Everyone has a story to tell, and sometimes a paintbrush, a pirouette or a grand piano does the job when words fail.
That was the root of a message Jane Chu, chairwoman of the National Endowment for the Arts, carried with her during a stop in Juneau on Tuesday.
“The arts allow us to do so much self-expression beyond the use of everyday conversation,” she said. “Everybody has a very special unique way of being engaged with the arts. The arts are thriving.”
Chu began touring Alaska last week on an invitation from the Alaska State Council on the Arts to gain a greater understanding of what art means in Alaska, an experience Chu said has affected her profoundly.
“(Alaskans) have a way of honoring long-established traditions and at the same time are looking forward,” Chu said.
In Juneau, Chu’s stops have included Perseverance Theatre while crew members set up for an upcoming production of Othello and a tour of the Sealaska Heritage Institute. She was also welcomed with a reception at the Juneau Arts & Culture Center with entertainment by the Mendenhall Quartet.
Although Chu has traveled for almost a week now and is moving from one art exhibit to another each day, she said the passion she’s encountered along the way has kept her energized and made further clear art’s thriving role in this and all communities.
“It’s proof of one of my central beliefs that the arts are a valuable and vital component of our everyday lives,” she said.
Because of the arts ability to create new jobs and even advance medical treatment, Chu expressed a need to safeguard its future, especially in schools.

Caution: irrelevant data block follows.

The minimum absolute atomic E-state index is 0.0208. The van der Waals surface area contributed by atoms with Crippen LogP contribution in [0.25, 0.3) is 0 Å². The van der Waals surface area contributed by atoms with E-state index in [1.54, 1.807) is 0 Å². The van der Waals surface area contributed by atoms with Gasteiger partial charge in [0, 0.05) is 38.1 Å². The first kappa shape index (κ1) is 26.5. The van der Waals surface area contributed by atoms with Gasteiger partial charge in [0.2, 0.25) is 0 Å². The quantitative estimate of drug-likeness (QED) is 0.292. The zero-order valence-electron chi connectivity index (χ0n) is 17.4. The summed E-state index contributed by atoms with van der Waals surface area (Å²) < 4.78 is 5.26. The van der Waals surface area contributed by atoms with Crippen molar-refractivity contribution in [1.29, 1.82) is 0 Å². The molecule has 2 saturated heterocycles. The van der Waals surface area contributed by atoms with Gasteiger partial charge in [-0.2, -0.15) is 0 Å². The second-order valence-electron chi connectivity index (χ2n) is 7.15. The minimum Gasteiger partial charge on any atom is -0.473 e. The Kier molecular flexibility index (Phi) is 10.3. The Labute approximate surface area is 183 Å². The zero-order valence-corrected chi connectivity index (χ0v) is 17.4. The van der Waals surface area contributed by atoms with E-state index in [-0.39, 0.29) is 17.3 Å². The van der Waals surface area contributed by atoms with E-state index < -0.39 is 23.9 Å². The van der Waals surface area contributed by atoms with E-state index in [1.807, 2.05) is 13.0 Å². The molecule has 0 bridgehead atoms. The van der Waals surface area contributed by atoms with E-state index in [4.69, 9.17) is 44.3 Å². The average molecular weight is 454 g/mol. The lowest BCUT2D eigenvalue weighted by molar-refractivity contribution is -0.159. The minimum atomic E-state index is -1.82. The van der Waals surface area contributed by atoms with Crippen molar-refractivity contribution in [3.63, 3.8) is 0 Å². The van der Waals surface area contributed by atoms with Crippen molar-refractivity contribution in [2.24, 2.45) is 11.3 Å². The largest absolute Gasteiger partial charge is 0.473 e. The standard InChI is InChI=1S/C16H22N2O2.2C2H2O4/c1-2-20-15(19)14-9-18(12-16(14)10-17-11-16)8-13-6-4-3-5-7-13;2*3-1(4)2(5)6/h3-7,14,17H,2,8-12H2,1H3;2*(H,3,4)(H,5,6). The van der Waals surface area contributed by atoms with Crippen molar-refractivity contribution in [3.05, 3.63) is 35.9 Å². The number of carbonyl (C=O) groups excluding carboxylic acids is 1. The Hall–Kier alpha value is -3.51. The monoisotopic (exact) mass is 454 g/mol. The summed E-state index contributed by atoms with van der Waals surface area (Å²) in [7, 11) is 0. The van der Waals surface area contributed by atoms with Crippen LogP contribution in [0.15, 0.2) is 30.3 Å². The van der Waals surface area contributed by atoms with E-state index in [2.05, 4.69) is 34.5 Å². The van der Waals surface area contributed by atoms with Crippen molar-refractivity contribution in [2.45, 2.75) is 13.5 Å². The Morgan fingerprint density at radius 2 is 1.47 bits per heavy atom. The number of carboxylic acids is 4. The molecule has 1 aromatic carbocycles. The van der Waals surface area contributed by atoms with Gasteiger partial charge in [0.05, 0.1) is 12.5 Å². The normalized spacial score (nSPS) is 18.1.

Creating entire schools that could cut out arts programs, such as science, technology, engineering and mathematics (STEM) schools, are a disservice to children who could otherwise be transformed through art experiences, Chu said.
“We believe art as a dimension of learning engineering and math is extremely important,” she said, furthering her point by explaining that scientist who go on to become Nobel laureates are 17 times more likely to have engaged in the arts compared to their counterparts.
“We’ve seen and supported schools where they have an arts curriculum specifically to teach science and math,” Chu said. “For the third and fourth graders, the standardized scores shot up and the first ones to notice what these arts curriculums were doing were the science teachers.
“There is integral relationship with arts and ourselves and it’s a disservice when we are not connected,” Chu said.
The chairwoman’s visit to Juneau drew out more than 50 members from the arts community to meet the national champion for their cause. Hali Duran, a board member for Juneau Dance Theatre, said she found Chu’s message of an arts community that builds the world economically and socially inspiring. It was a message Duran searched for early in her years as a dancer that she hadn’t heard worded so perfectly until Chu took on her role at the NEA.
“It was the answer to the question I couldn’t find when I was younger,” Duran said.
State Rep. Cathy Muñoz, R-Juneau, also attended the JACC reception and received special thanks by Ben Brown, chairman of the Alaska State Council on the Arts, for her work as a member of the House Finance Committee, which appropriates $800,000 for the council.
Chu’s tour of Alaska’s art network is evidence of how organization are putting funds to good use, she said, and furthering art’s positive role in all lives. She also invited Juneau’s art community to share its love story with art during the NEA 50th anniversary web project at arts.gov, where people can share with the nation what art has done in Juneau.
“Tell the country what arts means to Alaskans,” Chu said.
Chu will conclude her tour of Alaska with a trip to Sitka today, visiting the studio of artist Teri Rofkar, the arts groups at the Sheldon Jackson Campus and the Island Institute.
• Contact reporter Paula Ann Solis at 523-2272 or at firstname.lastname@example.org. Follow her on Twitter @paulaannsolis.